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Last week, Moody’s Investors Service downgraded more than a dozen global banks to reflect their significant exposure to the volatility and risk of losses in capital-markets. Although the downgrades included several major banks, the financial sector rallied on better-than-expected results. However, new scams and downgrades continue to take investors in banking stocks on a wild ride.
The United Kingdom, the crime scene for banking blunders such as Bernie Madoff and MF Global, can now add another perpetrator to its list. On Wednesday, Barclays (NYSE:BCS), Britain’s second largest bank by assets, said it will pay $453.6 million to settle a multi-year investigation by U.S. and U.K. regulators on allegations that the bank manipulated the London Interbank Offered Rate. The Libor is the average interest rate that major banks in London charge when lending to other banks. It affects everything from interest rate swaps to mortgage and credit card rates.
The WSJ explains, “The CFTC said there were two areas of unlawful conduct by Barclays. The first concerned senior management, the regulator said. In late 2007, as banks came under pressure in the early rumblings of the financial crisis, Barclays managers didn’t want the bank to be seen to be paying high rates to borrow, it said. After discussions ‘among high levels of management’ within the bank, an order was sent to keep Barclays’ submissions to U.S. dollar Libor at an artificially low level, the CFTC said.” The second unlawful conduct involved Barclays traders in London, Tokyo and New York attempting to manipulate Libor to aid their derivatives trading positions. The CFTC fined Barclays $200 million, the biggest fine ever imposed by the regulator.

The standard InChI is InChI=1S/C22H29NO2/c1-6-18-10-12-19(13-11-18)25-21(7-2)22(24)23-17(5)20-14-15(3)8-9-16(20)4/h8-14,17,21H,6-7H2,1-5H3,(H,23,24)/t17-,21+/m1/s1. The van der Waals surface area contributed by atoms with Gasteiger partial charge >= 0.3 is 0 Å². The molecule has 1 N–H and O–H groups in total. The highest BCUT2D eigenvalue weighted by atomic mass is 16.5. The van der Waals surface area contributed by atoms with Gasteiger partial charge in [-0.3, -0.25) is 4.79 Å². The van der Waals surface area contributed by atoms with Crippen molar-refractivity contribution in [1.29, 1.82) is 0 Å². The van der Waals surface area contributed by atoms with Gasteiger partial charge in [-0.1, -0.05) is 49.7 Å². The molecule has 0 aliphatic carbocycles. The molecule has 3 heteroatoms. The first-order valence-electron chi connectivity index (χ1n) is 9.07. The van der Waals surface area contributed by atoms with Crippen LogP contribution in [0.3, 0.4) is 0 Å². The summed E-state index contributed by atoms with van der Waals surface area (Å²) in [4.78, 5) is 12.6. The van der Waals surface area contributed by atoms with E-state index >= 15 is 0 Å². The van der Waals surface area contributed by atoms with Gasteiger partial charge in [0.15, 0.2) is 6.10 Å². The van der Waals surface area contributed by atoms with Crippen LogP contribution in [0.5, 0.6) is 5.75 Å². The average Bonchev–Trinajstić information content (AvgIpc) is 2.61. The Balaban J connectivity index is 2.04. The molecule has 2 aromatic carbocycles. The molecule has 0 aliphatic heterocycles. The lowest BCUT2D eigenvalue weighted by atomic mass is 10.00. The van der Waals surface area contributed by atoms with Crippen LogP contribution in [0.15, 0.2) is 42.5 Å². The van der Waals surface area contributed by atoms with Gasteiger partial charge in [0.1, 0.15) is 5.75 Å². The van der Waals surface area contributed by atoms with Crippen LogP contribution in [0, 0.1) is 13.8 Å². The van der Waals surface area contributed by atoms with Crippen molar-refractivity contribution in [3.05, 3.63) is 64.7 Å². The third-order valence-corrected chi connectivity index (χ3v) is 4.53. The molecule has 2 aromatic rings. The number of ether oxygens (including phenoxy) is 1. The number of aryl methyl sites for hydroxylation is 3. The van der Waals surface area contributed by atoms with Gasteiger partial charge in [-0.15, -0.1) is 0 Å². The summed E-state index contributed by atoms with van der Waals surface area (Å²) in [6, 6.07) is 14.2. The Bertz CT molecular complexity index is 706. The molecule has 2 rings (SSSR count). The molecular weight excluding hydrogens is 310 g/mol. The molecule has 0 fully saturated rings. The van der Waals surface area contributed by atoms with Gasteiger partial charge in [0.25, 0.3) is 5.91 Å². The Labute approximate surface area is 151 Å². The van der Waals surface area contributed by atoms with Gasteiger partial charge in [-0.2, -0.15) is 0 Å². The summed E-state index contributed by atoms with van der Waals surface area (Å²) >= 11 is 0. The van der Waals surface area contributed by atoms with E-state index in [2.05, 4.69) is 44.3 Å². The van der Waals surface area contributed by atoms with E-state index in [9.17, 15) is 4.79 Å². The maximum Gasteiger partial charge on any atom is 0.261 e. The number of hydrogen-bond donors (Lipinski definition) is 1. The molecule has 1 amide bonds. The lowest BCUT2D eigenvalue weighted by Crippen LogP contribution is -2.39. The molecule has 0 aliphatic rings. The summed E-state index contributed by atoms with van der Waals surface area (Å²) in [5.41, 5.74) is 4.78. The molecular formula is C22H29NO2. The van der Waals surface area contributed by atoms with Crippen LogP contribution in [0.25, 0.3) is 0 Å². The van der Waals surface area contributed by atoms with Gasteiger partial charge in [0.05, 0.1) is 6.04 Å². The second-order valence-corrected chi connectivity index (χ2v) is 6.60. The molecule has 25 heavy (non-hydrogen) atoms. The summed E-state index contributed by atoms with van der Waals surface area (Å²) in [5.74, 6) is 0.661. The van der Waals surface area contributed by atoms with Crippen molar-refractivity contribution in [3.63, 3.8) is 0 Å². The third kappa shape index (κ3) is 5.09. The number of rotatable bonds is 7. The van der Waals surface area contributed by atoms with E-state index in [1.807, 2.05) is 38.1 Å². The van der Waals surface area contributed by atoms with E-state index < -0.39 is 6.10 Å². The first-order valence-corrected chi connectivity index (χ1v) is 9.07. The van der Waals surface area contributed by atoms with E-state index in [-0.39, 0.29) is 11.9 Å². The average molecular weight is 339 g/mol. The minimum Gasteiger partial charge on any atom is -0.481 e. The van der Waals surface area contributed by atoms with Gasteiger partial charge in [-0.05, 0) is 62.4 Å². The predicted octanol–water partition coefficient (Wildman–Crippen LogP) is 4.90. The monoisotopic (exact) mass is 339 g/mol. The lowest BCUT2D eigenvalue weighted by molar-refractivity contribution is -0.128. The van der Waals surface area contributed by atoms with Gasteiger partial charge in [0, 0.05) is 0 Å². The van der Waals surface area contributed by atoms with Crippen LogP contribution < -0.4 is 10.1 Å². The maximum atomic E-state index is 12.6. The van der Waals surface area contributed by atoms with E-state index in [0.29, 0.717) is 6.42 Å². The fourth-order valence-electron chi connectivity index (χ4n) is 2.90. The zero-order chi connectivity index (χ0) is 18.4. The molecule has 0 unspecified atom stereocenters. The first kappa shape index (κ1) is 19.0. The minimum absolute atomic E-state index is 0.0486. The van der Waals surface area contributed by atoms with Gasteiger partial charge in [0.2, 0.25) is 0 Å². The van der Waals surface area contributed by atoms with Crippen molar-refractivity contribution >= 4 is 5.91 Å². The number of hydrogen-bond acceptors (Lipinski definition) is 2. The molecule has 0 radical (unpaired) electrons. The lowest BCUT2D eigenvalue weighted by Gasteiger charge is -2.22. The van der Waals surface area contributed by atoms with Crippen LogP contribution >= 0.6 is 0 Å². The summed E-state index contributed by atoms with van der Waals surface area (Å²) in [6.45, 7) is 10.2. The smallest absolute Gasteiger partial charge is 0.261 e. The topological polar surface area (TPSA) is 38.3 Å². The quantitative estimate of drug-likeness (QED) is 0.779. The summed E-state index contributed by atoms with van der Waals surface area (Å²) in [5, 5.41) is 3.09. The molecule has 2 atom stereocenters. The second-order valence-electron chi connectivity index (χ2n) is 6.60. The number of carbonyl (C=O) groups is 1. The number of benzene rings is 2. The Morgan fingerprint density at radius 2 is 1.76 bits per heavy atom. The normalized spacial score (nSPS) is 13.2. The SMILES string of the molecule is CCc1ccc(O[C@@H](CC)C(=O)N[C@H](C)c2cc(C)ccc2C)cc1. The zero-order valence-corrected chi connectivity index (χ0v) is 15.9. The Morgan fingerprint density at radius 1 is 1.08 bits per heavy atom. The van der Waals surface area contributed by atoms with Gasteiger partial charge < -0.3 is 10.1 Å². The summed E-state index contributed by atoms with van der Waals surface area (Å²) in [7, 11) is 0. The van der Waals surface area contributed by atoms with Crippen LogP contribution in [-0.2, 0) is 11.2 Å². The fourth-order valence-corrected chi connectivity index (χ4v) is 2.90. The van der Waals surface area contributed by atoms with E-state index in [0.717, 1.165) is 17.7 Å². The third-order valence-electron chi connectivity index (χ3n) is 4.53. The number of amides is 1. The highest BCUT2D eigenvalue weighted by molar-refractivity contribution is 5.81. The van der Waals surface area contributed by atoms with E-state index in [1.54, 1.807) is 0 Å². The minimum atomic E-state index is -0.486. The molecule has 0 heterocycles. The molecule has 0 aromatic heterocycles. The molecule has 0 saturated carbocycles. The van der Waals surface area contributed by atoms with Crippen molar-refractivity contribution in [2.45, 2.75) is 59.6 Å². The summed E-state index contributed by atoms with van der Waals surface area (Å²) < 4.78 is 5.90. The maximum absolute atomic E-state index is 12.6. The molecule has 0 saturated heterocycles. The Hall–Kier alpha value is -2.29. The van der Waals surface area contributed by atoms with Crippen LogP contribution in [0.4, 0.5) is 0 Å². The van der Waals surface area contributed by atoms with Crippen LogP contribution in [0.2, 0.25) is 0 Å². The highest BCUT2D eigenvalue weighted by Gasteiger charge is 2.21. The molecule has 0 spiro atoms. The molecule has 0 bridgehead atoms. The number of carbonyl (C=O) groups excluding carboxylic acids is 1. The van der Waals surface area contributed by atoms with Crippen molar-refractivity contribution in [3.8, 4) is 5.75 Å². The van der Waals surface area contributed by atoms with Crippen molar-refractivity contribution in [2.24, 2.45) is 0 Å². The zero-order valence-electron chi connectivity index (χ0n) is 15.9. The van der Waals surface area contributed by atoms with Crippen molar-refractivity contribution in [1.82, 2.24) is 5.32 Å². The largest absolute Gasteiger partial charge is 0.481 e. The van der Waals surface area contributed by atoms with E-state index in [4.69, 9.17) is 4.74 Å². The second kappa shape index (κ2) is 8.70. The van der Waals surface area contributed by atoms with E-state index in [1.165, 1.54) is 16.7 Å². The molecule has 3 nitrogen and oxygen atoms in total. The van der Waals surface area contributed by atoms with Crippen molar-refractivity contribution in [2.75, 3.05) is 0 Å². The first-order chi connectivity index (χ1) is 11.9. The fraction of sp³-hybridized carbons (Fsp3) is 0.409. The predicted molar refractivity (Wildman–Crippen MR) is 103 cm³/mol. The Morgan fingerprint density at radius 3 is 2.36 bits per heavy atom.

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To make matters worse, the manipulation investigations do not end at Barclays. Other major financial institutions that have disclosed they are also under review include Deutsche Bank (NYSE:DB), Citigroup Inc. (NYSE:C), HSBC Holdings (NYSE:HBC), UBS (NYSE:UBS), JPMorgan Chase (NYSE:JPM) and Royal Bank of Scotland (NYSE:RBS).
Financial stocks declined across the board on Thursday. Barclays plummeted more than 15 percent and JPMorgan dropped 4 percent on Thursday — both continued their decline on Friday, though less dramatically. The Jamie Dimon-led bank also received added pressure as a New York Times article claimed the infamous London Whale trading loss may grow to as high as $9 billion. The firm reported, “As JPMorgan has moved rapidly to unwind the position — its most volatile assets in particular — internal models at the bank have recently projected losses of as much as $9 billion. In April, the bank generated an internal report that showed that the losses, assuming worst-case conditions, could reach $8 billion to $9 billion, according to a person who reviewed the report.”
Citi Investment Research also added to the weakness by cutting price targets and second-quarter outlook on several major banks. The brokerage reduced its price target on Goldman Sachs (NYSE:GS) to $110 from $145, on Bank of America (NYSE:BAC) to $8 from $9, on Morgan Stanley (NYSE:MS) to $16 from $20 and on JPMorgan to $43 from $45.
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